Parsing the difference between legislative acts “in violation of fundamental law” — as opposed to in violation of the Constitution, Blackwell interpreted that provision to not authorize “the Judiciary to so declare” legislative acts “void” for contradicting the Constitution. While the semantics of that conclusion are debatable at best, as contrary to the most common understanding of all Americans, North and South, Blackwell failed to mention one highly relevant fact about his source of authority:
"The Georgia Constitution of 1861 was enacted by the state’s Confederate legislature a month after Georgia seceded from the Union."
It is therefore highly problematic for a modern Georgia court to rely on Confederate authority to overturn the law as written today, if not an outright fraud on the law by the modern Georgia justices, because the U.S. Supreme Court has repeatedly held that Confederate legal authority is null and void, having the same validity, effect, and precedential value as Confederate paper money.
Never mind that the concept of judicial review has been enshrined in American jurisprudence since Chief Justice John Marshall’s 1803 opinion in Marbury v. Madison.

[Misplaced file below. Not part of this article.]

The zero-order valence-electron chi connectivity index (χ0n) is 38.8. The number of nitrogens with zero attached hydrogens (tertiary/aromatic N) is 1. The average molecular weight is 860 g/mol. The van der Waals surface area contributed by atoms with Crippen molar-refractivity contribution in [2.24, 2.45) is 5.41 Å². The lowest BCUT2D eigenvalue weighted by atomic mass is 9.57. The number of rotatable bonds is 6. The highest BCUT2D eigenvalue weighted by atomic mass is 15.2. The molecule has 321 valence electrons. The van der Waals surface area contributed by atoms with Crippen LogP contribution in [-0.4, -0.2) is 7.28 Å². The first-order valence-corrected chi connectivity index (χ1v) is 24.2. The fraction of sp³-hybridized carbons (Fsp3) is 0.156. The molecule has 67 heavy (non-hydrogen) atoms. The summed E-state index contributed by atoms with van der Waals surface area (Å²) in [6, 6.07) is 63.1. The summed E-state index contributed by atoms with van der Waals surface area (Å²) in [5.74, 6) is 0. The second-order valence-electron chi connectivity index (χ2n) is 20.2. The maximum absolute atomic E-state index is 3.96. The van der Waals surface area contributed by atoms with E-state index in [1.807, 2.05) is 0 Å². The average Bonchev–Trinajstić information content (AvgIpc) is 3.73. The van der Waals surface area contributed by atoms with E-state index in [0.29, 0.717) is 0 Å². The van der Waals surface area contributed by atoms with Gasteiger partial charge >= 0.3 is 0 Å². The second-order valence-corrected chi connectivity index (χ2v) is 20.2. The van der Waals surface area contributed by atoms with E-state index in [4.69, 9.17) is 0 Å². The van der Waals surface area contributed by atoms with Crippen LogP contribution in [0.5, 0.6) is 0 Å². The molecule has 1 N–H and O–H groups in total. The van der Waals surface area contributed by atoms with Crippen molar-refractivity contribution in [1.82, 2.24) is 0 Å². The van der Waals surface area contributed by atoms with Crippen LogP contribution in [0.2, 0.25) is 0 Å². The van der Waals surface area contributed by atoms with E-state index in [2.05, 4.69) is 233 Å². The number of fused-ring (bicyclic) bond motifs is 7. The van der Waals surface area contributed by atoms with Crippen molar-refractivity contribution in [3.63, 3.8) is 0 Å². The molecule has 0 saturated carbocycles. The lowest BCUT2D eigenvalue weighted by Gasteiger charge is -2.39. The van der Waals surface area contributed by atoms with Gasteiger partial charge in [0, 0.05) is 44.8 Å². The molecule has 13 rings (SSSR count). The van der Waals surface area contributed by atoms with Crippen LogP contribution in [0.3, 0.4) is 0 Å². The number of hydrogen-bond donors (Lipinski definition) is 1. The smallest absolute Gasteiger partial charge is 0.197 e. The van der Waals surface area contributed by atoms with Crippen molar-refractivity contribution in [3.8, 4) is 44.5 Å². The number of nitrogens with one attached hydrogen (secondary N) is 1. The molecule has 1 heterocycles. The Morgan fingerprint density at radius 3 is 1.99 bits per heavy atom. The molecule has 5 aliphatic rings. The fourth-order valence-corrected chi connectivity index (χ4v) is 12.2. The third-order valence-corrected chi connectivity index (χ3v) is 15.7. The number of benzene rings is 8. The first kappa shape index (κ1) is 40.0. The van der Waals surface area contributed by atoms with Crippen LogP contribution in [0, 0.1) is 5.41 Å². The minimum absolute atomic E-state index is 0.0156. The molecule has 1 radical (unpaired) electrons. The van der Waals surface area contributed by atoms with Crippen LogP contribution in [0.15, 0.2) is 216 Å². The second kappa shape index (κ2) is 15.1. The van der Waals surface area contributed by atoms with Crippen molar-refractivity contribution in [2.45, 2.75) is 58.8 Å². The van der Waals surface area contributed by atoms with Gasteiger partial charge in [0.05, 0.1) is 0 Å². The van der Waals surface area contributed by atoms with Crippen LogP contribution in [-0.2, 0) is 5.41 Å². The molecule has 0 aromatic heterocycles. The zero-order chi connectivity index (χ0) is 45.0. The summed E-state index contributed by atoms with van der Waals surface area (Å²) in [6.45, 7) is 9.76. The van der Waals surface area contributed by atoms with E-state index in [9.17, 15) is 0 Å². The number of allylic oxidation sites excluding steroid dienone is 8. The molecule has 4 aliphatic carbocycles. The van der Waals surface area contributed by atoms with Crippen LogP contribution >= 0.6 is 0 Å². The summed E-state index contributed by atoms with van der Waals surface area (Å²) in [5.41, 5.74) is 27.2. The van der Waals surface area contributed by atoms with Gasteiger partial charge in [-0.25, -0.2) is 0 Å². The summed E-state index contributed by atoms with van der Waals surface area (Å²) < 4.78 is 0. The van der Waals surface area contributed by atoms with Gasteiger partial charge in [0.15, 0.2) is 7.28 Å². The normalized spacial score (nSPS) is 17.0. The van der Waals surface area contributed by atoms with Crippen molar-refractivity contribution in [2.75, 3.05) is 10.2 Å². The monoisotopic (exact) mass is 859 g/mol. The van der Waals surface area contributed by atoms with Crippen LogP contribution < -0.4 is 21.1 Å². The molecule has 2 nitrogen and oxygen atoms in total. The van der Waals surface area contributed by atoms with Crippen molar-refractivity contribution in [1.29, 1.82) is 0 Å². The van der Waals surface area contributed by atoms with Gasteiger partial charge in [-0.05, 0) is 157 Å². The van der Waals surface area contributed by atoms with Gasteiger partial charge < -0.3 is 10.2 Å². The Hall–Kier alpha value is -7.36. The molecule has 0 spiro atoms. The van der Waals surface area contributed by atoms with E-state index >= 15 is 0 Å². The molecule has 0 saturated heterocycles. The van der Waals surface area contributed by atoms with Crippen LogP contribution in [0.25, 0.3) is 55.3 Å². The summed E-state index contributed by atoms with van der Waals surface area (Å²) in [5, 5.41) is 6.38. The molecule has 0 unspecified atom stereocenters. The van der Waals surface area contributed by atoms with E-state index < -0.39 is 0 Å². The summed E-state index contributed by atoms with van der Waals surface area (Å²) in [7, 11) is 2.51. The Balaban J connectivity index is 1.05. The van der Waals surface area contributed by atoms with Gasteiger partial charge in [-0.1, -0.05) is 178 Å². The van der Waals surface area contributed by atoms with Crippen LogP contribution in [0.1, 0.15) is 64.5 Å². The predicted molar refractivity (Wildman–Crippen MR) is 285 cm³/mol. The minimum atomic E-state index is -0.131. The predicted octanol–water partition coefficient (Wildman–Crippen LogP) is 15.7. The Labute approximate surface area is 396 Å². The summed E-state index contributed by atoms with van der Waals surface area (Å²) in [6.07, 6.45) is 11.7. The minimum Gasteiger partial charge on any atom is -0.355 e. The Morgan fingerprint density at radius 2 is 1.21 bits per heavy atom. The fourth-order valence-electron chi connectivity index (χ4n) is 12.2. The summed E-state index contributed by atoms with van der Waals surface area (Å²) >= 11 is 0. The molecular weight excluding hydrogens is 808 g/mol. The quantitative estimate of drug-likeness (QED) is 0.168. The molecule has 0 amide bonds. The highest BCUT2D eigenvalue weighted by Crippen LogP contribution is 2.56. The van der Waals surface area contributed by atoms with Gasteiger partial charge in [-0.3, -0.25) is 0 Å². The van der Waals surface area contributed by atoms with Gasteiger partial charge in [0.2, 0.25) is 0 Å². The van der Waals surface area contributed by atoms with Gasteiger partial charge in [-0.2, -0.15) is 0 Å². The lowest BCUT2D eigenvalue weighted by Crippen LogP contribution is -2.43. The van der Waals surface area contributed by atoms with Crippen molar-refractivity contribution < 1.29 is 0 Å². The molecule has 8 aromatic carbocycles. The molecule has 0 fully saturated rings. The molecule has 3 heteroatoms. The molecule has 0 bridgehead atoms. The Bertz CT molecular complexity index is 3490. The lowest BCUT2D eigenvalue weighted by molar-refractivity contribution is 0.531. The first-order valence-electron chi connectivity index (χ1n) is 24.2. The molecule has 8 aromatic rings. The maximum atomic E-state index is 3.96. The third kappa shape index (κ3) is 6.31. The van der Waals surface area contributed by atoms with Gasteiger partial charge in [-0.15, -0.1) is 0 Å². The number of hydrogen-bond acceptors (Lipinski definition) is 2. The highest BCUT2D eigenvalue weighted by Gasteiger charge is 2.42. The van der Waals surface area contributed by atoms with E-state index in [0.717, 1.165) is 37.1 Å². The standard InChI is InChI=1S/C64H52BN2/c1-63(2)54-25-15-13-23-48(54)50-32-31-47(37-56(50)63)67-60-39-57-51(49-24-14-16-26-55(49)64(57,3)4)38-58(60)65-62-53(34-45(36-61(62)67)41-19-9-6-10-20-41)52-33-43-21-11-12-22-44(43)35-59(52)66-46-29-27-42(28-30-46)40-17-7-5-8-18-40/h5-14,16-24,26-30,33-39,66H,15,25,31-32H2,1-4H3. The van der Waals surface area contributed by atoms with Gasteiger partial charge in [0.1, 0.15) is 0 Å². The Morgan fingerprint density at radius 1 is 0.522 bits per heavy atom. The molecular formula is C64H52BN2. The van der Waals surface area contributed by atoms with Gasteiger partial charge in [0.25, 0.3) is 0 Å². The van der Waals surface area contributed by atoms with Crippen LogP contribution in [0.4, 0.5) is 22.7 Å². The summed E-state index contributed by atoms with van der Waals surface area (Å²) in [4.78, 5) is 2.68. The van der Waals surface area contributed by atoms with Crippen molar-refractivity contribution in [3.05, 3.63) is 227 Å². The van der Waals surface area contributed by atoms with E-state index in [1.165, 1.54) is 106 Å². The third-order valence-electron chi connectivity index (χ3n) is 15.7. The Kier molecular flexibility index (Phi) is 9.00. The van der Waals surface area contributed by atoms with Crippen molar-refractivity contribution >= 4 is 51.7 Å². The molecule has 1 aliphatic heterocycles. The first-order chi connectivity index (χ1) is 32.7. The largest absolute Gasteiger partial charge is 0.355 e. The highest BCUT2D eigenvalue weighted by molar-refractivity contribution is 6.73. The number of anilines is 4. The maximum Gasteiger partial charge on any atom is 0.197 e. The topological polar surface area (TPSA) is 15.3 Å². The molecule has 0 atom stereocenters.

So, in addition to disregarding state statutes and constitutional provisions, the Georgia justices were thumbing their noses at the U.S. Supreme Court, for good measure.
Put all this aside for a minute to ponder this: There is still nothing in Blackwell’s insistence on the meaning and current validity that explains why Confederate law should prevail over the laws currently written on the books. When I graduated from the University of Georgia School of Law — just a few short years removed from Justice Blackwell — the professors were still teaching that in the interpretation of legal authorities the most recent writing controls. That debunks the Federalist Society fallacy of Originalism in a nutshell.
Never mind the universal promise of conservative jurists to follow the law and Constitution as written. As often as they repeat it, it is a hollow promise. The Georgia Supreme Court was not following the Constitution in Lathrop. They were ignoring it — unless, of course, you count the Confederate iteration. But because the justices are supported by the veto pen of the governors who appointed them, the Legislature is having to turn to the voters to straighten out this mess.
I wish I could say this was the end of the high court’s sovereign immunity debacle. Alas, it is not.